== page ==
Sustainability: Brazilian Perspectives and Challenges after the First Kioto’s Protocol Period

Sustainability: Brazilian Perspectives and Challenges after the First Kioto’s Protocol Period

Renato Bonadiman (DD&L Consultores, Manaus, Amazonas, Brazil)
DOI: 10.4018/jsesd.2013070104
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During the first Kyoto Protocol period (2008-2012) the carbon market evolved globally as well as Brazil. Clean Development Mechanism (CDM) projects, which promote technology substitution in order to obtain “cleaner” processes, had an expressive participation. Within this scenario, Brazil and mainly China applied a considerable number of projects. However, in the case of REDD (Reduction from Deforestation and Forest Degradation) and REDD+, the complexity of discussions regarding legal issues, carbon reduction/mitigation methodologies, complexity around methodologies, resources distribution, costs, etc., associated with the world economic crisis, slowed down this process. Reflection of that can be seen through the carbon allowance price deterioration resulting in the prediction of retraction in the 2012 market size. In this sense, the scenario after the first period of the Kyoto’s Protocol, presents many challenges, but also presents opportunities. Legislations are emerging from different parts of the globe and also in Brazil. They indicate the nucleation of future obligations around the control and reduction of GHG emissions. Also, efforts to increase carbon allowances quotations are also being planned. Bilateral agreements are emerging being bottom-up alternatives for a global carbon commercialization scheme. On top of these actions an agreement to the creation of a billionaire fund until 2020 create great expectations around the development and growth of the carbon markets presenting the sustainability issue as an unquestionable trend to the upcoming years.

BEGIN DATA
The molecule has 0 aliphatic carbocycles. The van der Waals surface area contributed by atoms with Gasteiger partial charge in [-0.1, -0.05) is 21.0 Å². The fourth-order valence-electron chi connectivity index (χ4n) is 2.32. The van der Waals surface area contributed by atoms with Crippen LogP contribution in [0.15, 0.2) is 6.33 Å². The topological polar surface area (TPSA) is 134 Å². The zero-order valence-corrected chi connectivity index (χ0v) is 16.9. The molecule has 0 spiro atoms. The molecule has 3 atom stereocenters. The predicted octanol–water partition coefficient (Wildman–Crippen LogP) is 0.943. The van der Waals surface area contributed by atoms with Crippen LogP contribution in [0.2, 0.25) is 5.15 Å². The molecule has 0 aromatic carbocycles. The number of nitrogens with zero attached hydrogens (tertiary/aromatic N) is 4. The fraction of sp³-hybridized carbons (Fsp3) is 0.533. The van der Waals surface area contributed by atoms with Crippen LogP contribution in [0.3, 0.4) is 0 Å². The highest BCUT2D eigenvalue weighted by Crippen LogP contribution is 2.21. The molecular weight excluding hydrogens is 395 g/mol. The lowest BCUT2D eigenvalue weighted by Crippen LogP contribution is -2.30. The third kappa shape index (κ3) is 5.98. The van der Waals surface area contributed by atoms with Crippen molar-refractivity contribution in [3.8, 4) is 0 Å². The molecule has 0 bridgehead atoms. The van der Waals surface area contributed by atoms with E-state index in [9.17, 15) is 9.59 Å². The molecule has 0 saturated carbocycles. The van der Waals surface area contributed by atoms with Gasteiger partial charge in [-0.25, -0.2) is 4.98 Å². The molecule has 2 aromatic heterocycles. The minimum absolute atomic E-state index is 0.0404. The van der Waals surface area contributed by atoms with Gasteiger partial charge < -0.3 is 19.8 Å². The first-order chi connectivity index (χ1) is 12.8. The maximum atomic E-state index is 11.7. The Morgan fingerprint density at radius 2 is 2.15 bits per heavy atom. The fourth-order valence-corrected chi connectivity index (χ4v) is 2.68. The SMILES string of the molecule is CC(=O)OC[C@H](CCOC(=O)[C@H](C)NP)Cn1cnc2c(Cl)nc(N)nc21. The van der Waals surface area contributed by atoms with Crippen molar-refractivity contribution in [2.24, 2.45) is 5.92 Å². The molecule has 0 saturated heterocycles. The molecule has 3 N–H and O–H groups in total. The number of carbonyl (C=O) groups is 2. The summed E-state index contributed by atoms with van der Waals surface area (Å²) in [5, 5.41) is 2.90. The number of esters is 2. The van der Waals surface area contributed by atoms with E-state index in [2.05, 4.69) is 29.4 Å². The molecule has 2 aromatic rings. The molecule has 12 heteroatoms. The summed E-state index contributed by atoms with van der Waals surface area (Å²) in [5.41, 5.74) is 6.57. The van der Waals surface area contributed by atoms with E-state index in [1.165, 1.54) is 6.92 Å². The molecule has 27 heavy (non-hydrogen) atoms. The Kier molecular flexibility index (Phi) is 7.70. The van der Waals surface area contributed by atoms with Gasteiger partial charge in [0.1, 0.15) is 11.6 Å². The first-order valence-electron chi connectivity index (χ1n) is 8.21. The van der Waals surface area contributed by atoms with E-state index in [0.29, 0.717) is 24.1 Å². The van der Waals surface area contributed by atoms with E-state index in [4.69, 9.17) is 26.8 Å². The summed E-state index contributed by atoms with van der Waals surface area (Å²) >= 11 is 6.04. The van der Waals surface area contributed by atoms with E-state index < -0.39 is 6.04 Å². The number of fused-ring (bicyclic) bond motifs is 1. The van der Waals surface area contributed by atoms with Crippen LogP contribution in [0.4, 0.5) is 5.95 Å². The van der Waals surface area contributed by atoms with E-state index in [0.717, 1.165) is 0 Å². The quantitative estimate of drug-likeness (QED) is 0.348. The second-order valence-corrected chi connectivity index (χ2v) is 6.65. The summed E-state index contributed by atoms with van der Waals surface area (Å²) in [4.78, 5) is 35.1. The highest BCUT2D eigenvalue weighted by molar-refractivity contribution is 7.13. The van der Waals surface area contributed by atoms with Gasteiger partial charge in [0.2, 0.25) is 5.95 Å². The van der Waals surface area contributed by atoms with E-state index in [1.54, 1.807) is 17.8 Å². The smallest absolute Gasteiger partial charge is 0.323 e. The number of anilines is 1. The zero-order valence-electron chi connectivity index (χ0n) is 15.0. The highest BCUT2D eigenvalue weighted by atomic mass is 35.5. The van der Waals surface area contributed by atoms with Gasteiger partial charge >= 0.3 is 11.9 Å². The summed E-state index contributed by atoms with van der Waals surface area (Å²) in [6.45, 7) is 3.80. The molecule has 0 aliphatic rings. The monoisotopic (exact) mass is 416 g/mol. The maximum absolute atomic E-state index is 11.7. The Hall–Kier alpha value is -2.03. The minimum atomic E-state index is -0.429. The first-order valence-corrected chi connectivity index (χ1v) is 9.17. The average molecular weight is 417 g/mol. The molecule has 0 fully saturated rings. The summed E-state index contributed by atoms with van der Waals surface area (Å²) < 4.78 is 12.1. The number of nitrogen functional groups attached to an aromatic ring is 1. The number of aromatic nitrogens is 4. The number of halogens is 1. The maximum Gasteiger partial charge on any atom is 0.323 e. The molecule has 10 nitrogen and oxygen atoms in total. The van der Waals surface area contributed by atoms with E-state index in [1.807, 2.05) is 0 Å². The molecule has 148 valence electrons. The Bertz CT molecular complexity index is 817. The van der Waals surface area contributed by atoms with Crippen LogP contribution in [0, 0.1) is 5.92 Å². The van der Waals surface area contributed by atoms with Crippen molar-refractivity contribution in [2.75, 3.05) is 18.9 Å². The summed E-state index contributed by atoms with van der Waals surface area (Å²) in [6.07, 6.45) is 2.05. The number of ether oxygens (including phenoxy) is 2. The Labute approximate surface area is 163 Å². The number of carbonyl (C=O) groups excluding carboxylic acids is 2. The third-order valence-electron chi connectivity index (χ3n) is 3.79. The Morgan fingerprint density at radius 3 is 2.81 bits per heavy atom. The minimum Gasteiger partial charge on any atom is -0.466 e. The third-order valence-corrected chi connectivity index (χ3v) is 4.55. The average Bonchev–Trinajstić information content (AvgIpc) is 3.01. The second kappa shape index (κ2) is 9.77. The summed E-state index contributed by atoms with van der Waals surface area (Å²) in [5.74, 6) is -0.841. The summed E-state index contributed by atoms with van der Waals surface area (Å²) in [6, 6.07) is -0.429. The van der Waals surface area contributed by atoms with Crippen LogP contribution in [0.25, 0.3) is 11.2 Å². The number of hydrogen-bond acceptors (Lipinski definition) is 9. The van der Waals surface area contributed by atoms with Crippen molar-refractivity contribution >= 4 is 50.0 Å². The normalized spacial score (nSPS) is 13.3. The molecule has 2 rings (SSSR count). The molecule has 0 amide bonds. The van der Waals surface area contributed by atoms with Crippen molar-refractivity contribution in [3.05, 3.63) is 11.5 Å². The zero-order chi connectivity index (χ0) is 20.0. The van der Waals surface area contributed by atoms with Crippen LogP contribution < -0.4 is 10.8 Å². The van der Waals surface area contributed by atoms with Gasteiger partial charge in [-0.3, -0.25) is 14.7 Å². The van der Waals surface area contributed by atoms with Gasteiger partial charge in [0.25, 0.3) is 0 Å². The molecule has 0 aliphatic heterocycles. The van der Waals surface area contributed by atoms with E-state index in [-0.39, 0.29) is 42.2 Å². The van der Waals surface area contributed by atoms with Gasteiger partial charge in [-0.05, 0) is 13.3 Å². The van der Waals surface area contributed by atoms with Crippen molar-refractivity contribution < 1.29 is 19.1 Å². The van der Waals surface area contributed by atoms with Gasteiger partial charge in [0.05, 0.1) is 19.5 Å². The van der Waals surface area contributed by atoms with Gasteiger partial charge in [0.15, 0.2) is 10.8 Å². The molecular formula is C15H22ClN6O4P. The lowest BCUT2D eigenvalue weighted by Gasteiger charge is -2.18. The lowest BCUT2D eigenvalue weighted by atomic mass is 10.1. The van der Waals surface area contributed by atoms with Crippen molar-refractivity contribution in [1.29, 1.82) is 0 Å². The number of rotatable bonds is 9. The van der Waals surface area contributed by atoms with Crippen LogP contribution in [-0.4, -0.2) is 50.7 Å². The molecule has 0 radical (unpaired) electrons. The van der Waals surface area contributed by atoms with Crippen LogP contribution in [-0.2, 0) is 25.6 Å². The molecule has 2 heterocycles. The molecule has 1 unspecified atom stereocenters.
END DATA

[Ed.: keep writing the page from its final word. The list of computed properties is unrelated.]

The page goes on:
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To deal with the rising problem regarding climate change, the United Nations issued the United Nations Framework Convention on Climate Change (UNFCCC) in 1992 (UNFCCC, 1992), which is considered to be the first international climate treaty. The UNFCCC became legally effective in 1994. Three years later in 1997, the Kyoto Protocol (UNFCCC, 1997) was adopted on December 11, 1997 in Kyoto, Japan, and entered into force on February 16, 2005. Under the Kyoto Protocol, industrialized countries (Annex I countries) agreed and committed to reduce the collective greenhouse gas (GHG) emissions by 5.2% from the 1990 level. The first period of the Kyoto Protocol is from 2008 to 2012, and the corresponding GHG emission reduction commitments by the Annex I countries expired at the end of 2012 (Hu, 2012).

Despite the rapid growth of carbon offsets over the past decade, sustainable development objectives for the developing world are lagging (Boyd, 2009; Olsen, 2007; Sutter, 2007). Deforestation and land change is still an important issue. It contributed to approximately 20% of GHG emissions during the period 1990–2000 and has represented a percentage of 12% in 2008 due to the significant growth of global fossil-fuel emissions (Moutinho, 2005; Le Quéré, 2009). Therefore, incentivizing reductions in GHG emissions from deforestation and forest degradation, conserving and enhancing forest carbon stocks and sustainably managing forests (REDD+) have emerged as a key international strategy to halt land-use change in developing countries and involve them in climate change mitigation efforts (Angelsen, 2009). A future REDD+ mechanism could transfer billions of dollars from industrialized nations to tropical developing countries each year (Ballesteros, 2011).

A number of prospective REDD+ interventions may deliver positive solutions, generating considerable optimism (Busch, 2011; Christophersen, 2011; Djoghlaf, 2010; UNFCCC, 2011a). However, there is growing evidence that even where multiple benefits is possible REDD+ policy decisions face significant carbon–biodiversity trade-offs (Hirsch, 2010). The CDM was developed to reach a twofold agenda: reduce GHG emissions by facilitating the trade of carbon offsets between industrialized countries that ratified the Kyoto protocol and the developing world while simultaneously contributing to sustainable development in the host countries (Benessaiah, K., 2012). The present paper provides a vision regarding Brazil’s perspectives and challenges within this context.

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